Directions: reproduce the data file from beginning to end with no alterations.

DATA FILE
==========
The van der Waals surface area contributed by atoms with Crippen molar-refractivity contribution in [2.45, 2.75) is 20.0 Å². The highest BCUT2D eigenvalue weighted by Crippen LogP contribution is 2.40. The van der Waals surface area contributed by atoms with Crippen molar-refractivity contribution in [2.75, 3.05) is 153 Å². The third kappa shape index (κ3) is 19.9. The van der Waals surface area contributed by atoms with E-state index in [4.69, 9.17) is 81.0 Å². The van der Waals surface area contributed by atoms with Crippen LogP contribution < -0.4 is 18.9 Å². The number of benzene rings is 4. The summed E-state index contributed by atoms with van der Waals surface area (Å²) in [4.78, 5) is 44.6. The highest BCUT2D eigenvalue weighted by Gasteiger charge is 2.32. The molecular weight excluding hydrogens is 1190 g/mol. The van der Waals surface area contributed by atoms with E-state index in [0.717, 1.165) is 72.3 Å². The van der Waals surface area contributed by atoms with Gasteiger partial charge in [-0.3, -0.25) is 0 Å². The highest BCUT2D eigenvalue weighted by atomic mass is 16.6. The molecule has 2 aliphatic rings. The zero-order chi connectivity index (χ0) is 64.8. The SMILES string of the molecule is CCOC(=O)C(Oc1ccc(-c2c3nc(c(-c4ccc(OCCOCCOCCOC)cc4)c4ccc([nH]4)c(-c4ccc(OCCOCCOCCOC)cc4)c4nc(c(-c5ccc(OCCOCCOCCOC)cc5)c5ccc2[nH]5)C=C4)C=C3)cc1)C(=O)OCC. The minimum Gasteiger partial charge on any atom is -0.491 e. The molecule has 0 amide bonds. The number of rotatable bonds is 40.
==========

The van der Waals surface area contributed by atoms with Crippen molar-refractivity contribution in [2.45, 2.75) is 20.0 Å². The highest BCUT2D eigenvalue weighted by Crippen LogP contribution is 2.40. The van der Waals surface area contributed by atoms with Crippen molar-refractivity contribution in [2.75, 3.05) is 153 Å². The third kappa shape index (κ3) is 19.9. The van der Waals surface area contributed by atoms with E-state index in [4.69, 9.17) is 81.0 Å². The van der Waals surface area contributed by atoms with Crippen LogP contribution < -0.4 is 18.9 Å². The number of benzene rings is 4. The summed E-state index contributed by atoms with van der Waals surface area (Å²) in [4.78, 5) is 44.6. The highest BCUT2D eigenvalue weighted by Gasteiger charge is 2.32. The molecular weight excluding hydrogens is 1190 g/mol. The van der Waals surface area contributed by atoms with E-state index in [0.717, 1.165) is 72.3 Å². The van der Waals surface area contributed by atoms with Gasteiger partial charge in [-0.3, -0.25) is 0 Å². The highest BCUT2D eigenvalue weighted by atomic mass is 16.6. The molecule has 2 aliphatic rings. The zero-order chi connectivity index (χ0) is 64.8. The SMILES string of the molecule is CCOC(=O)C(Oc1ccc(-c2c3nc(c(-c4ccc(OCCOCCOCCOC)cc4)c4ccc([nH]4)c(-c4ccc(OCCOCCOCCOC)cc4)c4nc(c(-c5ccc(OCCOCCOCCOC)cc5)c5ccc2[nH]5)C=C4)C=C3)cc1)C(=O)OCC. The minimum Gasteiger partial charge on any atom is -0.491 e. The molecule has 0 amide bonds. The number of rotatable bonds is 40.